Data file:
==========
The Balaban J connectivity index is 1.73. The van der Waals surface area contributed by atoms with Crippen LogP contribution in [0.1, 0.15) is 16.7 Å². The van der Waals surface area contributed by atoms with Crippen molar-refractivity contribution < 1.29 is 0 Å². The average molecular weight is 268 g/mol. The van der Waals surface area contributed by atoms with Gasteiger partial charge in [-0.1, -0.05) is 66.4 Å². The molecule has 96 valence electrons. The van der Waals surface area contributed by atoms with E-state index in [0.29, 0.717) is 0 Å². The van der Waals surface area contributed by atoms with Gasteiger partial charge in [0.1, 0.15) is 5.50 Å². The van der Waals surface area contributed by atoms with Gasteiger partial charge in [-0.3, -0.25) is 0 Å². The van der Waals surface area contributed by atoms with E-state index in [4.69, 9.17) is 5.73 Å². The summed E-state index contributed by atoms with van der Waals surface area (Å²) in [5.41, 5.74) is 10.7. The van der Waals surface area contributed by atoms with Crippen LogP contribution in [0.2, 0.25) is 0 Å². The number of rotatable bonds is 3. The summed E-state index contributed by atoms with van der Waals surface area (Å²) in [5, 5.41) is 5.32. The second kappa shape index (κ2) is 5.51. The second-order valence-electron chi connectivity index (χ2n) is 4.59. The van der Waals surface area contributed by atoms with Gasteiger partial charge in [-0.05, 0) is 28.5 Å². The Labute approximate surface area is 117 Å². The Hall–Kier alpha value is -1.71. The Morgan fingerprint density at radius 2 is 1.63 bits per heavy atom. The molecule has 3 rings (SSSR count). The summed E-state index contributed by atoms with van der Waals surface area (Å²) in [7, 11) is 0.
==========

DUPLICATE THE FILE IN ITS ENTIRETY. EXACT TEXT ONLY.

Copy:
The Balaban J connectivity index is 1.73. The van der Waals surface area contributed by atoms with Crippen LogP contribution in [0.1, 0.15) is 16.7 Å². The van der Waals surface area contributed by atoms with Crippen molar-refractivity contribution < 1.29 is 0 Å². The average molecular weight is 268 g/mol. The van der Waals surface area contributed by atoms with Gasteiger partial charge in [-0.1, -0.05) is 66.4 Å². The molecule has 96 valence electrons. The van der Waals surface area contributed by atoms with E-state index in [0.29, 0.717) is 0 Å². The van der Waals surface area contributed by atoms with Gasteiger partial charge in [0.1, 0.15) is 5.50 Å². The van der Waals surface area contributed by atoms with Gasteiger partial charge in [-0.3, -0.25) is 0 Å². The van der Waals surface area contributed by atoms with E-state index in [4.69, 9.17) is 5.73 Å². The summed E-state index contributed by atoms with van der Waals surface area (Å²) in [5.41, 5.74) is 10.7. The van der Waals surface area contributed by atoms with Crippen LogP contribution in [0.2, 0.25) is 0 Å². The number of rotatable bonds is 3. The summed E-state index contributed by atoms with van der Waals surface area (Å²) in [5, 5.41) is 5.32. The second kappa shape index (κ2) is 5.51. The second-order valence-electron chi connectivity index (χ2n) is 4.59. The van der Waals surface area contributed by atoms with Gasteiger partial charge in [-0.05, 0) is 28.5 Å². The Labute approximate surface area is 117 Å². The Hall–Kier alpha value is -1.71. The Morgan fingerprint density at radius 2 is 1.63 bits per heavy atom. The molecule has 3 rings (SSSR count). The summed E-state index contributed by atoms with van der Waals surface area (Å²) in [7, 11) is 0.